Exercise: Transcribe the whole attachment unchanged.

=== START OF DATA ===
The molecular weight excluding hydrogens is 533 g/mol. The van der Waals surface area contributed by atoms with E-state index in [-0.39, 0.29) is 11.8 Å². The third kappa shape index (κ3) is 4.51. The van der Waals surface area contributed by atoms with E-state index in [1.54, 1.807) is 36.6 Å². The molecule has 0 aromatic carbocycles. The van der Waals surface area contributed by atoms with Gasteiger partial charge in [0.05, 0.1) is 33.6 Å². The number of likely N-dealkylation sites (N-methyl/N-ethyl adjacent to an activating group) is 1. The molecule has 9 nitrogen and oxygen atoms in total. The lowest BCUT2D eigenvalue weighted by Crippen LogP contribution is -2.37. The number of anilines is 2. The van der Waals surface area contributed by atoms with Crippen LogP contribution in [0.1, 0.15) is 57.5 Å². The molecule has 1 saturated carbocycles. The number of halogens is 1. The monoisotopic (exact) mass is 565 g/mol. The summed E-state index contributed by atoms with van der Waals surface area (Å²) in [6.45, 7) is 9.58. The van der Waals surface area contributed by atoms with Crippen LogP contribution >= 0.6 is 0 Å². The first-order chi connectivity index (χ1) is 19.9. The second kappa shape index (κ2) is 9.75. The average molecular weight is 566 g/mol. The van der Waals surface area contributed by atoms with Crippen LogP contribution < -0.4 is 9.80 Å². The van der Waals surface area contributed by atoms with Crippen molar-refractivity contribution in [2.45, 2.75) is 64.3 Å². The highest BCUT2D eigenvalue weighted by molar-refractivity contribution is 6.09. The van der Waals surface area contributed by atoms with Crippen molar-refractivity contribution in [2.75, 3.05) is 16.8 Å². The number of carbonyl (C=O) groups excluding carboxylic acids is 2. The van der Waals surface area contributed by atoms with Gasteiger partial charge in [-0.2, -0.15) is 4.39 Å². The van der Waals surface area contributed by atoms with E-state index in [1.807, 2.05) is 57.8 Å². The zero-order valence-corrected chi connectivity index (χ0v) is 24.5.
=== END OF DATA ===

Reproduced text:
The molecular weight excluding hydrogens is 533 g/mol. The van der Waals surface area contributed by atoms with E-state index in [-0.39, 0.29) is 11.8 Å². The third kappa shape index (κ3) is 4.51. The van der Waals surface area contributed by atoms with E-state index in [1.54, 1.807) is 36.6 Å². The molecule has 0 aromatic carbocycles. The van der Waals surface area contributed by atoms with Gasteiger partial charge in [0.05, 0.1) is 33.6 Å². The number of likely N-dealkylation sites (N-methyl/N-ethyl adjacent to an activating group) is 1. The molecule has 9 nitrogen and oxygen atoms in total. The lowest BCUT2D eigenvalue weighted by Crippen LogP contribution is -2.37. The number of anilines is 2. The van der Waals surface area contributed by atoms with Crippen LogP contribution in [0.1, 0.15) is 57.5 Å². The molecule has 1 saturated carbocycles. The number of halogens is 1. The monoisotopic (exact) mass is 565 g/mol. The summed E-state index contributed by atoms with van der Waals surface area (Å²) in [6.45, 7) is 9.58. The van der Waals surface area contributed by atoms with Crippen LogP contribution >= 0.6 is 0 Å². The first-order chi connectivity index (χ1) is 19.9. The second kappa shape index (κ2) is 9.75. The average molecular weight is 566 g/mol. The van der Waals surface area contributed by atoms with Crippen LogP contribution < -0.4 is 9.80 Å². The van der Waals surface area contributed by atoms with Crippen molar-refractivity contribution in [2.45, 2.75) is 64.3 Å². The highest BCUT2D eigenvalue weighted by molar-refractivity contribution is 6.09. The van der Waals surface area contributed by atoms with Crippen molar-refractivity contribution in [2.75, 3.05) is 16.8 Å². The number of carbonyl (C=O) groups excluding carboxylic acids is 2. The van der Waals surface area contributed by atoms with Gasteiger partial charge in [-0.2, -0.15) is 4.39 Å². The van der Waals surface area contributed by atoms with E-state index in [1.807, 2.05) is 57.8 Å². The zero-order valence-corrected chi connectivity index (χ0v) is 24.5.